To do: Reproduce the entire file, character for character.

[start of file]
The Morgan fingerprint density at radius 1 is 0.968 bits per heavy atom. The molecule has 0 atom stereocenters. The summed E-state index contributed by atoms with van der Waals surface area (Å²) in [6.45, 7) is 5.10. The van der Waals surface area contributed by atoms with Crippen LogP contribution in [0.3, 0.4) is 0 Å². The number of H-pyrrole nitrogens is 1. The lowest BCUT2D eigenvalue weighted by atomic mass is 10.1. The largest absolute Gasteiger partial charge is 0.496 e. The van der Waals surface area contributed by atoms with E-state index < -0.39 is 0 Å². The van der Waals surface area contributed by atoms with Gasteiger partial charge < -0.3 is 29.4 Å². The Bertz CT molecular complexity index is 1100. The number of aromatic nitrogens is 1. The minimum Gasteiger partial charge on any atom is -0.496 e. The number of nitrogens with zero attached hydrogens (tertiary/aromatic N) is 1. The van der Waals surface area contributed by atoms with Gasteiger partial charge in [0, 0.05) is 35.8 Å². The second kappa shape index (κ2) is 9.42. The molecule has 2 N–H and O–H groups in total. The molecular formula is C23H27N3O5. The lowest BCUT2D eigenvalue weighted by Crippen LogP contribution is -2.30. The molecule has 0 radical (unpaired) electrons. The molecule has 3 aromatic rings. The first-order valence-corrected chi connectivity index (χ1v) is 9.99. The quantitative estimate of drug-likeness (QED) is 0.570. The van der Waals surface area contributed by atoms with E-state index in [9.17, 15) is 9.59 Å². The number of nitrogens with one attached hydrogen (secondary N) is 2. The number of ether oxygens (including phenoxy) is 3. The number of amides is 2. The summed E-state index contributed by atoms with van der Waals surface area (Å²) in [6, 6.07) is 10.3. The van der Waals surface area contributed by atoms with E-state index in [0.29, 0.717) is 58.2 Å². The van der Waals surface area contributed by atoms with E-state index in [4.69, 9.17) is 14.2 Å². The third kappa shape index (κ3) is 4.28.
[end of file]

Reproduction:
The Morgan fingerprint density at radius 1 is 0.968 bits per heavy atom. The molecule has 0 atom stereocenters. The summed E-state index contributed by atoms with van der Waals surface area (Å²) in [6.45, 7) is 5.10. The van der Waals surface area contributed by atoms with Crippen LogP contribution in [0.3, 0.4) is 0 Å². The number of H-pyrrole nitrogens is 1. The lowest BCUT2D eigenvalue weighted by atomic mass is 10.1. The largest absolute Gasteiger partial charge is 0.496 e. The van der Waals surface area contributed by atoms with E-state index < -0.39 is 0 Å². The van der Waals surface area contributed by atoms with Gasteiger partial charge < -0.3 is 29.4 Å². The Bertz CT molecular complexity index is 1100. The number of aromatic nitrogens is 1. The minimum Gasteiger partial charge on any atom is -0.496 e. The number of nitrogens with zero attached hydrogens (tertiary/aromatic N) is 1. The van der Waals surface area contributed by atoms with Gasteiger partial charge in [0, 0.05) is 35.8 Å². The second kappa shape index (κ2) is 9.42. The molecule has 2 N–H and O–H groups in total. The molecular formula is C23H27N3O5. The lowest BCUT2D eigenvalue weighted by Crippen LogP contribution is -2.30. The molecule has 0 radical (unpaired) electrons. The molecule has 3 aromatic rings. The first-order valence-corrected chi connectivity index (χ1v) is 9.99. The quantitative estimate of drug-likeness (QED) is 0.570. The van der Waals surface area contributed by atoms with E-state index in [9.17, 15) is 9.59 Å². The number of nitrogens with one attached hydrogen (secondary N) is 2. The number of ether oxygens (including phenoxy) is 3. The number of amides is 2. The summed E-state index contributed by atoms with van der Waals surface area (Å²) in [6, 6.07) is 10.3. The van der Waals surface area contributed by atoms with E-state index in [0.29, 0.717) is 58.2 Å². The van der Waals surface area contributed by atoms with E-state index in [4.69, 9.17) is 14.2 Å². The third kappa shape index (κ3) is 4.28.